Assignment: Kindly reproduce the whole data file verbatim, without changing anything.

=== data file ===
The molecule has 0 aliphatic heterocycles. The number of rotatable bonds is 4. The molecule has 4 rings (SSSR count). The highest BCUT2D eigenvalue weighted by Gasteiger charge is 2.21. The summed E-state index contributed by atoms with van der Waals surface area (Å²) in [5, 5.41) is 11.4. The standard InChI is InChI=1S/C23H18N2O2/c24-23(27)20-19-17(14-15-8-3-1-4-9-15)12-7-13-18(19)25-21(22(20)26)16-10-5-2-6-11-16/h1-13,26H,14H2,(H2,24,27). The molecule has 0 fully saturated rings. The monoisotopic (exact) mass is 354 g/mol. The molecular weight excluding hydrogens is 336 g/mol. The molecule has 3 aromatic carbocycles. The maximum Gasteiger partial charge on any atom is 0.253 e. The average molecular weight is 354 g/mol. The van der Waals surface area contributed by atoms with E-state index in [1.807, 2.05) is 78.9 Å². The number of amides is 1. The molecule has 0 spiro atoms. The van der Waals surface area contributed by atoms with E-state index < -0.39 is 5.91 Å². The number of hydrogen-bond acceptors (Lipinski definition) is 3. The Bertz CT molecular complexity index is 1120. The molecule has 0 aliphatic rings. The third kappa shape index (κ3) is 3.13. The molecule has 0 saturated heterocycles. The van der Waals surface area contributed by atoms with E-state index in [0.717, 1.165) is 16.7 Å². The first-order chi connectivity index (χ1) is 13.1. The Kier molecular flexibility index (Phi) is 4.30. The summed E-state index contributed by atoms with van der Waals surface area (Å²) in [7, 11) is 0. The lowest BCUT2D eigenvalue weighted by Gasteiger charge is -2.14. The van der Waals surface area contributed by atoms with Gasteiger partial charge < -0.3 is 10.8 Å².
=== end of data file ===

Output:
The molecule has 0 aliphatic heterocycles. The number of rotatable bonds is 4. The molecule has 4 rings (SSSR count). The highest BCUT2D eigenvalue weighted by Gasteiger charge is 2.21. The summed E-state index contributed by atoms with van der Waals surface area (Å²) in [5, 5.41) is 11.4. The standard InChI is InChI=1S/C23H18N2O2/c24-23(27)20-19-17(14-15-8-3-1-4-9-15)12-7-13-18(19)25-21(22(20)26)16-10-5-2-6-11-16/h1-13,26H,14H2,(H2,24,27). The molecule has 0 fully saturated rings. The monoisotopic (exact) mass is 354 g/mol. The molecular weight excluding hydrogens is 336 g/mol. The molecule has 3 aromatic carbocycles. The maximum Gasteiger partial charge on any atom is 0.253 e. The average molecular weight is 354 g/mol. The van der Waals surface area contributed by atoms with E-state index in [1.807, 2.05) is 78.9 Å². The number of amides is 1. The molecule has 0 spiro atoms. The van der Waals surface area contributed by atoms with E-state index < -0.39 is 5.91 Å². The number of hydrogen-bond acceptors (Lipinski definition) is 3. The Bertz CT molecular complexity index is 1120. The molecule has 0 aliphatic rings. The third kappa shape index (κ3) is 3.13. The molecule has 0 saturated heterocycles. The van der Waals surface area contributed by atoms with E-state index in [0.717, 1.165) is 16.7 Å². The first-order chi connectivity index (χ1) is 13.1. The Kier molecular flexibility index (Phi) is 4.30. The summed E-state index contributed by atoms with van der Waals surface area (Å²) in [7, 11) is 0. The lowest BCUT2D eigenvalue weighted by Gasteiger charge is -2.14. The van der Waals surface area contributed by atoms with Gasteiger partial charge < -0.3 is 10.8 Å².